Profit-hit Lebanon airline eyes budget carrier
Country's national carrier MEA will consider low-cost carrier option
Middle East Airlines, Lebanon's national carrier, is considering launching a low cost airline, as the two year crisis in Syria, an unsettling domestic political climate in Lebanon and a dip in tourism, puts a dent into its profits, carrier's chairman Mohamad El Hout said.
MEA has hired a consultancy firm to explore ways to mitigate further declines in the carrier's profits, and "will study whether it would be best to continue on the same track or create a low-cost carrier as well as other options," the Beirut-based Daily Star newspaper reported, citing Hout.
In a July interview with Arabian Business Lebanon's Tourism Minister said fares to the country from Europe were high and that low cost carriers fly to Beirut would boost tourism and the economy. Lebanon's authorities were in talks with low cost carriers including easyJet, Ryanair, and
Monarch Airlines about starting operations to the country in a bid to boost a tourism industry rocked by political turmoil in the Arab world, including neighbouring Syria, Abboud said at the time.
"I want to do what Dubai did a few years ago when they had a problem, or what Egypt or Tunisia is doing now. You know you can spend a whole week in Tunisia now for €400 in a hotel plus the ticket," Abboud said at the time.
Tourism generates as much as US$8bn per year for Lebanon, which has more than $55bn in public debt.
Red tape has impeded the low cost option in Lebanon. "Lebanon's civil aviation will not give them the right to land - they say 'yes you can come from London, but we want 25 extra flights to Heathrow'," Abboud said at the time.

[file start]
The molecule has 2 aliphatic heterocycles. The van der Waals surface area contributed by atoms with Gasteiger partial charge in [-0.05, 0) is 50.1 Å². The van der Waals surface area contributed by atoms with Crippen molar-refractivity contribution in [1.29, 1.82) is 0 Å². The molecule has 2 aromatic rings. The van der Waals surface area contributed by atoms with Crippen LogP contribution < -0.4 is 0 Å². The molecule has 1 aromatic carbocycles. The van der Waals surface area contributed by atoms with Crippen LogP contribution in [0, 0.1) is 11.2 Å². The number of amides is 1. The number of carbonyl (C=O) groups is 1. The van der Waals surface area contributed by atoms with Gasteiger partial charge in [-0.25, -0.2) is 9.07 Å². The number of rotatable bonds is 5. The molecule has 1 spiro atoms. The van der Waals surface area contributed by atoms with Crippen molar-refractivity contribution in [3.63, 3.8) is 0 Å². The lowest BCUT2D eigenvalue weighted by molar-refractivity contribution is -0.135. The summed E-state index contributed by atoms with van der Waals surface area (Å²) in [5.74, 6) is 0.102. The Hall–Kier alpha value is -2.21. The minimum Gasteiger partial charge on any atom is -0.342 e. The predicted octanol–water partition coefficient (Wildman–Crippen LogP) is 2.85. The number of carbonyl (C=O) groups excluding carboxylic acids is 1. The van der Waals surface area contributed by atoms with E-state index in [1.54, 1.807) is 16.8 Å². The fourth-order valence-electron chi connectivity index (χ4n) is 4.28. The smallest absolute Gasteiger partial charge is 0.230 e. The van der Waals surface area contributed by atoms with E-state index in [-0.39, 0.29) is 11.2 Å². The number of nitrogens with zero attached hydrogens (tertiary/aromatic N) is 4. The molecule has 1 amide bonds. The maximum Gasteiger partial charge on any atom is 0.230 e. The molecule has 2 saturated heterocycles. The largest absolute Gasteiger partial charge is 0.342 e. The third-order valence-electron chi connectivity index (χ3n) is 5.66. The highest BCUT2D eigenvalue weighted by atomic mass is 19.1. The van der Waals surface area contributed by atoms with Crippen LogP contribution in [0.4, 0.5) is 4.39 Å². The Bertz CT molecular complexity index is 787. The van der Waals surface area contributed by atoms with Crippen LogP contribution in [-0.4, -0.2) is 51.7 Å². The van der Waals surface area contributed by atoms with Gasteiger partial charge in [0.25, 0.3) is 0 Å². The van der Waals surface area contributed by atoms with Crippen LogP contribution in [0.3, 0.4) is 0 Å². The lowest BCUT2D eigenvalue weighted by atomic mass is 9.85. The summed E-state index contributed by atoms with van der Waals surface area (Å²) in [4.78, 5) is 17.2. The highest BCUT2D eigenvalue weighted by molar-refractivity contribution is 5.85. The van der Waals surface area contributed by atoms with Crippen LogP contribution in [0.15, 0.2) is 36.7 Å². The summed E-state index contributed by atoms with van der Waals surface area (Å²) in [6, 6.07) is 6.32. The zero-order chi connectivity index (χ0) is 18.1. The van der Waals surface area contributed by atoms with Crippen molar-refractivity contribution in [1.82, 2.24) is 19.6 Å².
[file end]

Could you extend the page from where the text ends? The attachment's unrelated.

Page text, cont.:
UK-based easyJet's only destinations in the Arab world are Jordanian capital Amman and Marrakech in Morrocco. In the Gulf, low cost carries include flydubai which operates out of Dubai, Kuwait's Jazeera Airways, and Sharjah's Air Arabia which also runs a subsidiary out of Morocco.
Beirut-based MEA is likely to report flat profits for 2012, while the carrier's profitability may suffer further in 2013, as the civil war in Syria drags on and tension in Lebanon rises ahead of parliamentary elections in Lebanon this June, the Daily Star cited Hout as saying.
"We hope that 2013 will not be the most difficult for MEA because the situation is not comforting. What is happening in Syria has a big impact on us," the newspaper cited Hout as saying.
MEA, which was founded in 1945 and was once a leading carrier in the Arab world, reported a 44 percent drop in profit in 2011. The operator saw its profits decline to US$40m in 2011 from about US$90m in 2010.
MEA scrapped plans for a partial initial public offering (IPO) because of unfavourable market conditions, Lebanon's Central Bank Governor Riad Salameh told Arabian Business in an interview in July. The IPO would have seen the listing of 25 percent of the carrier on the Beirut Stock Exchange, raising about US$250m.
However domestic political turmoil coupled with the debt crisis in Europe and regional turmoil that toppled four leaders in the Arab world in 2011 have deterred those plans. MEA, owned by the Central Bank of Lebanon which rescued it from bankruptcy in 1996, has a fleet of 18 Airbus SAS planes (A330-200s, A321s and A320s) and flies to more than 38 destinations.
Earlier this month MEA, firmed up a preliminary agreement to buy ten Airbus SAS single aisle aircraft from the plane manufacturer's neo family for US$1.05bn at average current list prices.